What It's Like To Be Friends With A Narcissist
My friend called me again after I told her I couldn’t talk today and I’d get back to her when I had time. She knew I was on vacation with my kids but apparently that didn’t stop her from “needing to talk about something super quick.”
I could hear how irritated she was that I didn’t pick up the phone, and I deleted her message before I listened to it all.
Not today. I can’t deal with this today.
She’d been my friend for more than decade, since I became a new mom. After our honeymoon wore off, she was calling me in distress all the damn time, and rarely asking about me and my life.
I felt like she always needed something from me lately and it was becoming a dirty habit I needed to wash myself of, but I didn’t know how.
I consider myself a good friend. I try to make myself available when I’m not working or tending to my kids, which I have done for her. I realize we all have some sort of drama, we all need help, we all need that friend we can spill secrets to and ask about strange things going on with our lady parts.
But on this day, I realized I needed to set some boundaries because I was feeling so damn resentful. I needed to speak up, because this was all too much.
My friend is a narcissist, and I have not wanted to admit that. For the past decade, she’s been going through a hard time in one way or another, and the more I’ve tried to be there for her, the more she sucks me dry and leaves me on the side of the damn road. And I’m beginning to think it’s my own fault for not putting an end to it.
She has always been this way. I’ve always accepted this as the way she is and I’ve loved her anyway. But let’s face it, no one wants to admit their friend is self-absorbed person and unable to see outside of themselves.
So many think a narcissist is someone who thinks so highly of themselves that they can’t see you. That they aren’t compassionate. That they are selfish, and too in love with themselves to care about anyone else.
But only part of that is true.
Many times a narcissist is tangled up in their own self-loathing. They don’t always think they are wonderful, or better. In fact, their self-esteem is so low they feel the need to make it all about them thinking the outside validation will somehow calm them down. It doesn’t matter who they have to step on to get it.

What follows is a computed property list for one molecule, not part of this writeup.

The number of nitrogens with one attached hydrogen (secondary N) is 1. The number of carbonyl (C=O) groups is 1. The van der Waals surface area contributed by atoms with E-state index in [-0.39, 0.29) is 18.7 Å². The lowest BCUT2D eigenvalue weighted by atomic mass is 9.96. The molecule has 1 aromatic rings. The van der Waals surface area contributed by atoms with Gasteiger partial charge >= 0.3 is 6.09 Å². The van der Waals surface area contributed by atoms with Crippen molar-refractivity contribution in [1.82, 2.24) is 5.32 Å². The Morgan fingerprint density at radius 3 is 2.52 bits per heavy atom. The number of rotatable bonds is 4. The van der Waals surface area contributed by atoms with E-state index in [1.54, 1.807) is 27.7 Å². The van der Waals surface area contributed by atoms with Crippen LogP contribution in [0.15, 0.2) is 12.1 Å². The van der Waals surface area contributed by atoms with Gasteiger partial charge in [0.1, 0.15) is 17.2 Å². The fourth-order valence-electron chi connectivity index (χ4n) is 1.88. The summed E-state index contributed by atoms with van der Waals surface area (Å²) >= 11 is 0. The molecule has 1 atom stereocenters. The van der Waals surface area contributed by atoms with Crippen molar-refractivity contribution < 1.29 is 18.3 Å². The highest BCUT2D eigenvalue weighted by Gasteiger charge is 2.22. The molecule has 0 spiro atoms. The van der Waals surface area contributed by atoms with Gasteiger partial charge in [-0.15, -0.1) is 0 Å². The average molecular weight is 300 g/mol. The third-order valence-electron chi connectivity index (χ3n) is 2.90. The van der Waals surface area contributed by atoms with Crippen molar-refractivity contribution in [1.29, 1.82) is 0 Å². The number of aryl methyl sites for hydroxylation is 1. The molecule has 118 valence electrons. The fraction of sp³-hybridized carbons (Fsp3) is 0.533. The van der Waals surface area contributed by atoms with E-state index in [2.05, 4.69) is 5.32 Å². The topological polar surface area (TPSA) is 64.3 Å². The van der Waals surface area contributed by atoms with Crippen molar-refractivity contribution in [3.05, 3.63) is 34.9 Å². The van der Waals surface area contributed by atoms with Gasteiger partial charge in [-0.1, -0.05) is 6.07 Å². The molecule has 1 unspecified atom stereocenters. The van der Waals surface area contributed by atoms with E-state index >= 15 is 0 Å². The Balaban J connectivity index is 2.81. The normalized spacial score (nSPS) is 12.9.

My friend is always in crisis mode. If there’s no drama in her life, she’ll create it. Like the time she reached out to her ex-boyfriend from high school after her divorce for some companionship and he wanted nothing to do with her. I should mention said ex-boyfriend was married.
She was beside herself and said no one would ever love her and she should have stayed in her unhappy marriage. When I asked her what she was thinking, and how would she feel if a woman from the past had reached out to her husband or partner, she responded with, “I just can’t talk to you. You don’t understand how hard it is for me.”
Mind you, I had just gone through a divorce myself and was scared shitless. But she wouldn’t know because she never asked about it.
I was also allowing her to wipe her dirty feet on me before she plunged into my house and took and took and took. I know now I didn’t need to answer the door.
When she did ask me how I was, she’d only listen for two minutes before taking over the conversation and talking about herself and all of her many problems.
If you’ve done something, she’s done it too. Only faster and harder and much better.
Or so much worse and she is still recovering and will never be the same.
If she’s bored or lonely, she wants you to do something with her to buffer her pain that second. If you can’t, it doesn’t go over well and she doesn’t get mad but will say passive-aggressive things about how hard life is.
But it’s nothing for her to be late, cancel plans, or say she forgot about a date with you if something better comes along.
If she’s involved in a group text and a few of us are talking about something, she doesn’t even acknowledge it. However, she will bust in with all the happenings in her life, even if they have nothing to do with the conversation.
It’s about her and only her, always. And I just can’t do it anymore.
A narcissist literally doesn’t know how to be a good friend.
The guilt was tearing me up, but I realized that needs to stop. If she doesn’t feel guilty about taking advantage of my time or calling me when she knows I’m on vacation with my kids after I’ve told her I can’t talk, I don’t need to have an ounce of hard feelings about “not being a good friend.”
Sometimes, friendship has an expiration date and our time was up.
So, about 6 months ago, I told her how I felt. I wanted to have a conversation about our friendship to see if it could grow into something healthier.
I was an adult about it. I was calm. I told her I wanted to be her friend but I couldn’t be a doormat. I said I wanted to be there for her but I wasn’t on call. I told her she made it all about her and rarely asked how I was. And whenever she did, I could tell she lost interest in two seconds.
That was the end of our friendship. She never talked to me again after I told her how I felt, and it’s so clear to me now.
I thought she needed me to be a true friend, but she didn’t. She just needed someone who would listen to her at the expense of themselves. And I can’t be that someone. I am someone else.
Trying to be friends with a narcissist is next to impossible — stop beating yourself up about it, or thinking you need to accommodate to meet their needs — you don’t.
But you do need to change to accommodate yours. And now, I’m wondering why I waited so long.
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